"I doubt you'll get an ultrasound today," the nurse said honestly. "They close at four." She glanced at the huge clock in the emergency room which indicated it was now 3.55pm.
But she promised that I'd get seen by a doctor and when hubby inquired about waiting times, she said I was coded as a level 3 priority, which I guess means that you'll be rushed through. Because a few minutes later, another lovely nurse was taking my blood and then took me to a more isolated spot to wait for my next call because I was crying again. The next call came almost right away - this one to put a hospital wristband on my arm. Only then did I notice that most other people in the waiting room had similar wristbands.
Then, I had to wait. For about 45 minutes. It was at this point that many different thoughts went through my head. Everything from recalling the last time I was in an emergency room, just after my miscarriage. And how I had just told almost everyone I know - even my students - about my pregnancy, and how sad it would be if something went wrong and I had to tell them. And numerous other things: like how I was better off than the poor sods being carried in on stretchers, or they guy in the wheel chair who looked about as sick as my dad had when he was dying of cancer. A hospital emergency wait room is an odd, odd place.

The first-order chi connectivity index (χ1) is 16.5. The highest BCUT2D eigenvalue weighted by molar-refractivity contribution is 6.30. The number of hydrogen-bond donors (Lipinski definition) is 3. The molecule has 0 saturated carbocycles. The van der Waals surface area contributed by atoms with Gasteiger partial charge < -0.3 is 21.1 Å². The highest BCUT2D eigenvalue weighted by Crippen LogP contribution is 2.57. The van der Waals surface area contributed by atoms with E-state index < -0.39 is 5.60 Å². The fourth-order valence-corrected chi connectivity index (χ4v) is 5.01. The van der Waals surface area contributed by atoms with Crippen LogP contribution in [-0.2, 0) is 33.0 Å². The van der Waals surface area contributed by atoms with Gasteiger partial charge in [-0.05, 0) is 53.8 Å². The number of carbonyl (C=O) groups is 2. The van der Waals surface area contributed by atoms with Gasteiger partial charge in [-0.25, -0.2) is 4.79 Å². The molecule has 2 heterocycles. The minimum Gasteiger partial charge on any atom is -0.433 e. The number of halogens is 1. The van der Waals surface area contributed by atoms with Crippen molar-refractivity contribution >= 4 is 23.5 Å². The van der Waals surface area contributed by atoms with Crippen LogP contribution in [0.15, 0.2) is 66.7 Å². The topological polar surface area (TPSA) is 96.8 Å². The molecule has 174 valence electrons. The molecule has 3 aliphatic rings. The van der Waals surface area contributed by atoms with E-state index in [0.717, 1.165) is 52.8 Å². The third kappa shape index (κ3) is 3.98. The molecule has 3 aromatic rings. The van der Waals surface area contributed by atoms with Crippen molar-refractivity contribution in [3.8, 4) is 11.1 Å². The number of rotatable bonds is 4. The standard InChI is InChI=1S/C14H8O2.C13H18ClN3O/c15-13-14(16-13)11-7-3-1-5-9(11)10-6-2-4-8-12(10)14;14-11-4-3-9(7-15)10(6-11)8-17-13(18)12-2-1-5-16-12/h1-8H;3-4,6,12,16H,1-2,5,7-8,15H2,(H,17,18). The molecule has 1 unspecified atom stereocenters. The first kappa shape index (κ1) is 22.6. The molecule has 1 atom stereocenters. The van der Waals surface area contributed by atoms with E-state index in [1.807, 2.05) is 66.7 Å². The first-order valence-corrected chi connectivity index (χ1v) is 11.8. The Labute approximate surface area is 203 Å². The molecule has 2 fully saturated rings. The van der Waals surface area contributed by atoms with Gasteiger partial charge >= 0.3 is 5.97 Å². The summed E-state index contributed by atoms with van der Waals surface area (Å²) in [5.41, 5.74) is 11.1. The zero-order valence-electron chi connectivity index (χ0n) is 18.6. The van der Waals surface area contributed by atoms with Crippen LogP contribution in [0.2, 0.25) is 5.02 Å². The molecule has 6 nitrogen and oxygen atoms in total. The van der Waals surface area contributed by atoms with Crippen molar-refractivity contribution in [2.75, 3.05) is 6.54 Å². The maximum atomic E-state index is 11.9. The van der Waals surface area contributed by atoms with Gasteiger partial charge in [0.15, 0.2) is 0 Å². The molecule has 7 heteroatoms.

Eventually, I was called into one of the treatment rooms and asked to change into a gown. I kept my shoes on and put my sweatshirt back on too, as it was so darn cold. Hubby found me there with some food and magazines to pass the time.
Some 15-20 minutes later a doctor came in. He asked a few questions, basically didn't look too worried but asked if anyone had checked the baby's heartbeat.
"No. Not yet."
So he went and got the doppler. Within two seconds he found the heartbeat. And I can tell you that there was never a better sound in the world.
Up till this point, I had been stressing out that everything might have gone wrong. But hearing the heartbeat was solid evidence that things were probably ok. The doc asked me if I was due for an ultrasound soon.
"Not till October 1st," I replied. That would be my 20th week or so.
He began to say that it was probably fine to wait till then; that there was probably little difference. But something, I don't know what, stopped him mid-sentence and he said:
"It's probably better if you get one done tomorrow."
So, about 10 minutes later, having gotten fully dressed again, he came back with an ultrasound form and appointment time, and a new blue hospital card (not sure why I need a second one, but I guess I'll find out tomorrow).
The entire experience today left me exhausted. Once in the car, I felt all my muscles getting sore - perhaps I'd been holding a lot of tension in them. At home, I fell asleep for a little while.
This whole week has been way too stressful. Five hours of standing/talking/teaching yesterday on top of a successful party on Monday and the preparations several days before. Well, perhaps I just need to do less, eat more and rest. That's what I'll be doing for the foreseeable future.